Sochi: Could Russia one day be a major player in world rugby? The national team has qualified for the World Cup for just the second time in its history and a new coach says the country is full of potential.
"You'd be surprised how much promise there is in Russia," says Lyn Jones, a former Welsh international who was brought in to oversee the Russian side in August last year.
When the 54-year-old ex-flanker began talks with the Russian Federation, there was little question of participation in the World Cup to be held in Japan this autumn.
But after Spain, Romania and Belgium were disqualified for using ineligible players at the qualification stages, the little-tried Russian side found itself thrust into the international spotlight.
Jones, capped five times for Wales, told AFP the qualification was unexpected but that the team "can get to a standard which will be competitive and respectable".
Since arriving in Russia, Jones has been travelling the country to meet local coaches and watch matches with a view to regenerating the national team.
His task presents certain challenges.
The Russian league contains just eight clubs, which are spread across the world's largest country.
The top two, Yenisey-STM and Krasny Yar, are based in Krasnoyarsk, a Siberian city some 3,400 kilometres east of Moscow.
And Russia's harsh winter forces play to stop for a large part of the year.
Nonetheless Jones remains satisfied with what he has seen.
"They don't realise how good they are," he says as he watches a training session in Sochi, a Black Sea town where the side is preparing for the Europe International Championships.
"With belief and more understanding, then they can achieve such great things," the coach says, adding that he has found three areas that need work.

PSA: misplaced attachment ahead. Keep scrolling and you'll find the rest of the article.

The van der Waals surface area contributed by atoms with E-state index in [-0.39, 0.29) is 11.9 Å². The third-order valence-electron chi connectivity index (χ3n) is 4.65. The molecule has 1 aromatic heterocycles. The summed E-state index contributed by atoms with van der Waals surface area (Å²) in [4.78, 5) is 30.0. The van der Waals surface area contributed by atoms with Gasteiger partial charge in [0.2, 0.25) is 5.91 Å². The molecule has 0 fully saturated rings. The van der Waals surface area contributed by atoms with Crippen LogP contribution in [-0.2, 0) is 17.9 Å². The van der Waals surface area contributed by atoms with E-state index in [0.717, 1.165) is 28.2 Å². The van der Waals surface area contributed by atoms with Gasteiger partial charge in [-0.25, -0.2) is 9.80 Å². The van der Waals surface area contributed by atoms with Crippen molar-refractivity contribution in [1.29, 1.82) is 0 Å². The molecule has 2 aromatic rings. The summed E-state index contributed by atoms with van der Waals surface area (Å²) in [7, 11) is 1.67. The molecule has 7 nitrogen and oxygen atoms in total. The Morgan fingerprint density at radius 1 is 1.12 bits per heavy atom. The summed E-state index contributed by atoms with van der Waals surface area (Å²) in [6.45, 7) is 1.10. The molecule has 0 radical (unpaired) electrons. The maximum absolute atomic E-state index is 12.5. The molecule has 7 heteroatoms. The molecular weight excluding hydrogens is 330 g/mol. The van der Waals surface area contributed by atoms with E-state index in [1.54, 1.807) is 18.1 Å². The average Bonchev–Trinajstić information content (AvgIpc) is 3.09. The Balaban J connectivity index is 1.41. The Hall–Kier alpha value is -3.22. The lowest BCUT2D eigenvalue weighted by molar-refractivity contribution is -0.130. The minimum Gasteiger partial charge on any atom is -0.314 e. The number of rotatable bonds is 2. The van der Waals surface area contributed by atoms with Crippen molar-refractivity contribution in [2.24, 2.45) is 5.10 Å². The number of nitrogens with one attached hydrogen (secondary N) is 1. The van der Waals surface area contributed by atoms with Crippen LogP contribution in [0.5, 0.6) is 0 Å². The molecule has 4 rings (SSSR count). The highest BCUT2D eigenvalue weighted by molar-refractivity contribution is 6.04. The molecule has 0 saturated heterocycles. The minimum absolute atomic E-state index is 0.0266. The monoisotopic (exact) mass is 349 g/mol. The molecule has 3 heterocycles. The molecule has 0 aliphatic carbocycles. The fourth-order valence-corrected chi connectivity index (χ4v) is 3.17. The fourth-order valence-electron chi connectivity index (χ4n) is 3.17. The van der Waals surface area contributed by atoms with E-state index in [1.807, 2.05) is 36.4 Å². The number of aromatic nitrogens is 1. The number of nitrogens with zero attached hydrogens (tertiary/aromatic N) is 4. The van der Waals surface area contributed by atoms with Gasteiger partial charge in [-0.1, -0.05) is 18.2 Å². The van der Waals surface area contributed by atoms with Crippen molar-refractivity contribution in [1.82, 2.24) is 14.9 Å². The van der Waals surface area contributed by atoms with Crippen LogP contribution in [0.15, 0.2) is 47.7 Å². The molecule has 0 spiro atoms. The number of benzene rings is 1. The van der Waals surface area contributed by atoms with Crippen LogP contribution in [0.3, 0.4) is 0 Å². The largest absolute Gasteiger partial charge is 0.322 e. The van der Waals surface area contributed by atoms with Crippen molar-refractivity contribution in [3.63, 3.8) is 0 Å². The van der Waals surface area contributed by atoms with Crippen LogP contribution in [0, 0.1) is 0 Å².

"Fitness is a problem, some concentration, and playing under pressure are three things we're looking towards improving."
In Japan, where the World Cup will run from September 20 to November 2, the goal will be to win at least one match.
A near-impossible mission in the face of Ireland or Scotland, the two top teams in their group, but Russia fancies its chances against the host nation or Samoa.
But the task given to Jones extends well beyond the tournament.
"There's a very real feeling that our team has not yet reached its limits, that we can improve it," says team official Sergei Markov.
Russia has high-quality infrastructure in Sochi, where the men's and women's teams train in the same venues. But schools that play rugby are thin on the ground and travel between them for matches is often impossible because of the size of the country.
As a result, many young people give up on training or lack certain skills.
"We need a real system to prepare young people... so that they have the necessary techniques and arrive in the national team already prepared," Markov added.
Taguir Gadzhiev is an example of the potential of Russian rugby.
Originally from Dagestan, his sport of choice was previously Mixed Martial Arts (MMA), which are extremely popular in the Caucasus republic.
"I started playing rugby when I was 18. Before that I hadn't even heard of it," the 24-year-old second row says. Coaches praise his speed and says he has a huge capacity for improvement.
"Lyn Jones asks for complete dedication but, more than that, he wants us to be able to read the game. To understand the game in two seconds, to work out what's going on," Gadzhiev adds.
The sport in Russia also suffers from a serious lack of visibility.
Overshadowed by a motorway, even the small Sochi stadium was not full when the Russian side crushed Belgium 64-7 in February in a European championship game.
During the football World Cup last year it served as a training ground for the Brazilian team, and each time they appeared there it led to traffic jams as motorists strained for a view.
Sitting on the roof of the stadium for a clear view of his players, Jones is optimistic about Russia's chances in the autumn tournament and beyond.
"With a plan... anything is possible," he says.